History of Bwindi

Bwindi Impenetrable National Park lies in south western Uganda on the edge of the Rift Valley. Before getting a National park status, two blocks of the Bwindi Impenetrable Forest were designated as Crown Forest Reserves in 1932 and stretched on an area of about 298Km². Later in 1964, it was turned into an animal sanctuary in order to protect the mountain gorillas.

In 1991, the Impenetrable Central Forest Reserve, along with the Mgahinga Gorilla Reserve and the Rwenzori Mountains Reserve, were designated as a national park and named it the Bwindi Impenetrable National Park.

in 1993 due to the existence of almost half of the world’s mountain gorillas; the parks management, the Uganda National Parks which later turned into Uganda Wildlife Authority bought a piece of land from the Batwa people-first keepers of Bwindi forest that stretched a further 4Km² and was incorporated to the park. Its Uganda’s oldest and most biologically diverse rainforests, which dates back over 25,000 years and contains almost 400 species of plants.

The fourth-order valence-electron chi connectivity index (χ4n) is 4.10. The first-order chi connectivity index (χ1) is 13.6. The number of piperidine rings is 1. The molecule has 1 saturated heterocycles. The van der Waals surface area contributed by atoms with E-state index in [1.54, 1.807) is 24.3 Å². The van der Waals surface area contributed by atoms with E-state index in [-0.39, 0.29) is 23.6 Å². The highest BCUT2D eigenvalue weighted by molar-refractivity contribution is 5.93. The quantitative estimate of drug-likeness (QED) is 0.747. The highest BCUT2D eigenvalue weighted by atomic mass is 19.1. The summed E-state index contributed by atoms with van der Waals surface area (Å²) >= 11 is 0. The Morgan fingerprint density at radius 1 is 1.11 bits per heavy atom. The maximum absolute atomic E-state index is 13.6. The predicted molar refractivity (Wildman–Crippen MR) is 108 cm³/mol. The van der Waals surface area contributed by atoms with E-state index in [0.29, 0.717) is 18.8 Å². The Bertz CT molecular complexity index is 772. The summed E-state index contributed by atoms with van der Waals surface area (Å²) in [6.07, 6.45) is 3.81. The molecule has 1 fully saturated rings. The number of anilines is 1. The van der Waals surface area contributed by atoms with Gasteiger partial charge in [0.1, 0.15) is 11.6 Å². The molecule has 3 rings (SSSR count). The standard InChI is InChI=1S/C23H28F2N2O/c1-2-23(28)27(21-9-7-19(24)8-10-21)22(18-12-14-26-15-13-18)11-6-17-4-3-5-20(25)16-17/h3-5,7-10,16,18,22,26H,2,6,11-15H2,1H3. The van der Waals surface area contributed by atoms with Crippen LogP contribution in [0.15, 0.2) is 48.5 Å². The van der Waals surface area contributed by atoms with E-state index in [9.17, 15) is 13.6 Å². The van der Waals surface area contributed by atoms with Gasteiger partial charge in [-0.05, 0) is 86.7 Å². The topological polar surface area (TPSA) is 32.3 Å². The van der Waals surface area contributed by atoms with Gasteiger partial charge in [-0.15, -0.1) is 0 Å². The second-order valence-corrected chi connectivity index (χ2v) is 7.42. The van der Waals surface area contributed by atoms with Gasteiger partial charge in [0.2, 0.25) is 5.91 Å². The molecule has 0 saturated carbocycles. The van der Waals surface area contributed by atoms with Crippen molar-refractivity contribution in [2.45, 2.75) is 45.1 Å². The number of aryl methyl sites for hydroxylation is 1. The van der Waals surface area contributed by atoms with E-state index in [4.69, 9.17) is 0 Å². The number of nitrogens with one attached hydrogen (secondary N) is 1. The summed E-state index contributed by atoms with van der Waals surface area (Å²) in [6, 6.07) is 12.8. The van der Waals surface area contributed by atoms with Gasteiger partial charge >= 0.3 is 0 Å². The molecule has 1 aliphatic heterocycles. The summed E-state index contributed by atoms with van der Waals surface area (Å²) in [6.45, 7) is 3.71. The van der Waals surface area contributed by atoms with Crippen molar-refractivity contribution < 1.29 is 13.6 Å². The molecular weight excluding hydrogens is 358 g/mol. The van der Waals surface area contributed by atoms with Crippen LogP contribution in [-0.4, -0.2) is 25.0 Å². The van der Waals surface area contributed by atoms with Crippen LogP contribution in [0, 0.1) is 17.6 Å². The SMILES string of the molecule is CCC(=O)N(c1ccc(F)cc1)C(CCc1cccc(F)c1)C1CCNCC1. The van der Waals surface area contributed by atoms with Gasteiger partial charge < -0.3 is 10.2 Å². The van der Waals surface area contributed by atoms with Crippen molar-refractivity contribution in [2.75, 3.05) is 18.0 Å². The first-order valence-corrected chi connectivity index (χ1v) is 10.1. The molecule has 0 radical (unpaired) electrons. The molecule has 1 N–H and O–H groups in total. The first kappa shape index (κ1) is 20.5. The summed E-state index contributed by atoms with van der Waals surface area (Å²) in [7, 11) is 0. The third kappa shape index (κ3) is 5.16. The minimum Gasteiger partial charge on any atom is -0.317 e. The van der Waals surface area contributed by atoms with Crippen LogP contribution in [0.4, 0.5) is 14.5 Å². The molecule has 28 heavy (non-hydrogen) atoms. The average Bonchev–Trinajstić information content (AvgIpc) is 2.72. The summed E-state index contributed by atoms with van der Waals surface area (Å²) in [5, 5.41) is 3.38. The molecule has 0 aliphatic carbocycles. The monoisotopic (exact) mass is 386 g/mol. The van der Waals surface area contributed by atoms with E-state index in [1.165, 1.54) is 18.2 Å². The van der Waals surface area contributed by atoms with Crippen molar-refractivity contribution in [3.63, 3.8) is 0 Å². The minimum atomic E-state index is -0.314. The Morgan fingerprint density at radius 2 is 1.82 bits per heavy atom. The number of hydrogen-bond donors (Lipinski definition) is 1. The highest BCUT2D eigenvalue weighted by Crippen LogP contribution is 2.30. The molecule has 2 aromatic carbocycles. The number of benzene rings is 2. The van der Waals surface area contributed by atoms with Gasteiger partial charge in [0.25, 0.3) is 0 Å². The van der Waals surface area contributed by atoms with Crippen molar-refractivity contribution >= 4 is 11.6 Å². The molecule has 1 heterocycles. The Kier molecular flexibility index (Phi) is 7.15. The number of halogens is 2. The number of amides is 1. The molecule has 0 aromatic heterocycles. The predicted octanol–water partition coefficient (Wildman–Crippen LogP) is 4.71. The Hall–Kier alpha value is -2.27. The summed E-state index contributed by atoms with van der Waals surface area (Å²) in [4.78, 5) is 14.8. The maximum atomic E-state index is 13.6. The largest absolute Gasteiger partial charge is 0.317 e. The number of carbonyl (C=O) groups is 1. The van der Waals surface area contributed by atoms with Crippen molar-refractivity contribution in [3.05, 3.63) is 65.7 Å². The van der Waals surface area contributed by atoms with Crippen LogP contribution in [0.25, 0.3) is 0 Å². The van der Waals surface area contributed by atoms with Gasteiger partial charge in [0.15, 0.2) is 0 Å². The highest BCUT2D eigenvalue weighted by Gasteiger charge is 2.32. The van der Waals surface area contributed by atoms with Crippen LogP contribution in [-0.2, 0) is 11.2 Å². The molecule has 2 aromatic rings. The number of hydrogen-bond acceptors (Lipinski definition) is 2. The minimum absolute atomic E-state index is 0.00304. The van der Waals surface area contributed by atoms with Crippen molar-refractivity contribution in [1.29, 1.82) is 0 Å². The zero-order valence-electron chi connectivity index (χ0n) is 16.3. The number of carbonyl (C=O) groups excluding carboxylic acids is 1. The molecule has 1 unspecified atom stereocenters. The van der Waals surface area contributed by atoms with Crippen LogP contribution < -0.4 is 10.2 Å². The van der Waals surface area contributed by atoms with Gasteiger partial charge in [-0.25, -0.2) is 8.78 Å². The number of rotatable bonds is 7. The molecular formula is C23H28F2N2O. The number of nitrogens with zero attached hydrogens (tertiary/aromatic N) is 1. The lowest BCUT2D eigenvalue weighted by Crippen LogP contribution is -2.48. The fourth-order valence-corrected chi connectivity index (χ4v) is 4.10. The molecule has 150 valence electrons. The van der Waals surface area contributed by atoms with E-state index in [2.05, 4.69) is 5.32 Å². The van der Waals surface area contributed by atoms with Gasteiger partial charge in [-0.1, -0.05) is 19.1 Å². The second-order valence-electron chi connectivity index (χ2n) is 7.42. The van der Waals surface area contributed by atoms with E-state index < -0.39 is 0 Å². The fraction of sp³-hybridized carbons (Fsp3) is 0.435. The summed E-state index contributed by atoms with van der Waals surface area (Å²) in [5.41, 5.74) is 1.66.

Locals around Bwindi National forest call it “Mubwindi bwa nyinamuraki” .The forest has a swamp in the southern sector and one time a family wanted to cross the  swamp but it seemed to be impenetratable because of the thick vegetation. Ugandans believe forest heads are spirits and this family asked permission from the spirits to cross peacefully.

Bwindi was gazetted as a National Park in 1991 and declared a UNESCO Natural World Heritage Site in 1994.